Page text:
Original Creator: Nick Papadis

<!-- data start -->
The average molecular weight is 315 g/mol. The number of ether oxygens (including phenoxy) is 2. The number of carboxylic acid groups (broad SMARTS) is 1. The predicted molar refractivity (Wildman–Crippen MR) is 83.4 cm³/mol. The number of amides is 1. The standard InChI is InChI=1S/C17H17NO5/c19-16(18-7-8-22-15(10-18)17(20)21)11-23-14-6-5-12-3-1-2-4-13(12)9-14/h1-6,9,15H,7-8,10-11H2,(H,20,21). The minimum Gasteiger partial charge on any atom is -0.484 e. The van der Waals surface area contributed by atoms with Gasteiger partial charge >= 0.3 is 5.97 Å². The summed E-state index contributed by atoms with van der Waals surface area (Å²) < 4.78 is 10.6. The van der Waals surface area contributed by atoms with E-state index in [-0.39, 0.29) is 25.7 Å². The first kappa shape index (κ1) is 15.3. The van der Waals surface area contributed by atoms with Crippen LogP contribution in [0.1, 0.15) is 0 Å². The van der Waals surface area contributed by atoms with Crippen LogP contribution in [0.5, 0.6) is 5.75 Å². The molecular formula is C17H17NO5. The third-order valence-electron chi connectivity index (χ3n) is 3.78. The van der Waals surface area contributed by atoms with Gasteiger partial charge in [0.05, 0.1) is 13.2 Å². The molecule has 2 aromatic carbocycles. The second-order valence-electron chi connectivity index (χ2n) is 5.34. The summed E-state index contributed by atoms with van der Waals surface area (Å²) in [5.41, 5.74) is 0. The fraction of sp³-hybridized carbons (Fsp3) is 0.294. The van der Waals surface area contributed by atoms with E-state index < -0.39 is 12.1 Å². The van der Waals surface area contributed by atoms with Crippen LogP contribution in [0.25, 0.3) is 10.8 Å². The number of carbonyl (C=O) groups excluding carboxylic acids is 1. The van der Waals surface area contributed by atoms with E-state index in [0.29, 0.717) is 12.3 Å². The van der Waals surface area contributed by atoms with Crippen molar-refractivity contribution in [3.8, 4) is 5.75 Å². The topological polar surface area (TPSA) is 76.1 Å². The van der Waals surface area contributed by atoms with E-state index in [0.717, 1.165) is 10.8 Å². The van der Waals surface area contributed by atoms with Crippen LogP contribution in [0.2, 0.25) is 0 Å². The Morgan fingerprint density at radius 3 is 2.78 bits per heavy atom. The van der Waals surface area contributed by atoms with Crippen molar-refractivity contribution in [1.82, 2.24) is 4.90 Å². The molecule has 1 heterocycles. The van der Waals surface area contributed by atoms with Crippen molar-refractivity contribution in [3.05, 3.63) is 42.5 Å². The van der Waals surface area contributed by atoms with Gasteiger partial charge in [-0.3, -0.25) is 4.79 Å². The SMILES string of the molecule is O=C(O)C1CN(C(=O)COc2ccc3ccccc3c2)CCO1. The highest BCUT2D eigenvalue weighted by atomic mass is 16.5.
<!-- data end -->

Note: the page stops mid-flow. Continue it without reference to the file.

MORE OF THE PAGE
Similar to Case 3 involving L’Oreal, this case also deals with deceptive advertising in dealing with juices. In 2014, POM Wonderful sued competitor Coca-Cola over an advertisement that was seen by them as deceptive to the consumer, and thus caused for a loss in sales of the POM Wonderful drink. The Coca-Cola product, under the sub-brand Minute Maid, claimed that the juice drink it was selling was a five juice blend. This was deceptive, as claimed by POM Wonderful, because the label on the container had the words pomegranate and blueberry much more prominently and boldly displayed than the other juices present, primarily apple and grape. This is an issue because it could be deceiving to a customer thinking they are getting a juice that is primarily pomegranate and blueberry, when it is actually a majority of the much cheaper apple and grape juices. There was only 0.3 and 0.2 percent of pomegranate and blueberry juice, respectfully, in the overall blend, while 99.4% was a the apple and grape. POM Wonderful sued for damages over a loss of revenue due to customers choosing this cheaper drink compared to their own pomegranate blend because they thought they were getting the same thing at a cheaper price, when in reality they were not. The Supreme Court ruled that the libel was deceiving and misleading and needed to be changed. The major impact of this case though was deciding whether or not one federal statute does not preclude another or not, and the court ruled that it does not. This became particularly complex when debate over the definition and interpretation of the Lanham Act, which talks about the preclusion of statutes, came into question. This is where the majority of the debate took place and where most of the time was spent with clarification.